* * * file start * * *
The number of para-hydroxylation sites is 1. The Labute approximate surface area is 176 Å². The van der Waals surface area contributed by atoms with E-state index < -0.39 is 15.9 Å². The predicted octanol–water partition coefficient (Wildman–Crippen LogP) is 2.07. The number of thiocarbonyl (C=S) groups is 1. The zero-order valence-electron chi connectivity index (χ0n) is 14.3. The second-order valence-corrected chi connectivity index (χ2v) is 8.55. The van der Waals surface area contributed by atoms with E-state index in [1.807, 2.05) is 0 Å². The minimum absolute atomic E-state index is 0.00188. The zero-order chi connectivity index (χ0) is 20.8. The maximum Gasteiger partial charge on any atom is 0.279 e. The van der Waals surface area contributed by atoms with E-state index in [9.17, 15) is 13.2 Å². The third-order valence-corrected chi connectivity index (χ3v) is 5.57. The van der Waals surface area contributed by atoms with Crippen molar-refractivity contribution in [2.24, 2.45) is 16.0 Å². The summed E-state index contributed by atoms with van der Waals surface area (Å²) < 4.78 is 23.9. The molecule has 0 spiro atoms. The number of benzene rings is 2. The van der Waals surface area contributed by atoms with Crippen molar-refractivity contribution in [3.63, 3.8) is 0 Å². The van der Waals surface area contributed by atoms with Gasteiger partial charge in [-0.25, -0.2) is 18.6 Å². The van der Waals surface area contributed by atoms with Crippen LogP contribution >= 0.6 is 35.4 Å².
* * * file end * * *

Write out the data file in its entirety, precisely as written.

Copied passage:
The number of para-hydroxylation sites is 1. The Labute approximate surface area is 176 Å². The van der Waals surface area contributed by atoms with E-state index < -0.39 is 15.9 Å². The predicted octanol–water partition coefficient (Wildman–Crippen LogP) is 2.07. The number of thiocarbonyl (C=S) groups is 1. The zero-order valence-electron chi connectivity index (χ0n) is 14.3. The second-order valence-corrected chi connectivity index (χ2v) is 8.55. The van der Waals surface area contributed by atoms with E-state index in [1.807, 2.05) is 0 Å². The minimum absolute atomic E-state index is 0.00188. The zero-order chi connectivity index (χ0) is 20.8. The maximum Gasteiger partial charge on any atom is 0.279 e. The van der Waals surface area contributed by atoms with E-state index in [9.17, 15) is 13.2 Å². The third-order valence-corrected chi connectivity index (χ3v) is 5.57. The van der Waals surface area contributed by atoms with Crippen molar-refractivity contribution in [2.24, 2.45) is 16.0 Å². The summed E-state index contributed by atoms with van der Waals surface area (Å²) < 4.78 is 23.9. The molecule has 0 spiro atoms. The number of benzene rings is 2. The van der Waals surface area contributed by atoms with Crippen molar-refractivity contribution in [3.63, 3.8) is 0 Å². The van der Waals surface area contributed by atoms with Gasteiger partial charge in [-0.25, -0.2) is 18.6 Å². The van der Waals surface area contributed by atoms with Crippen LogP contribution >= 0.6 is 35.4 Å².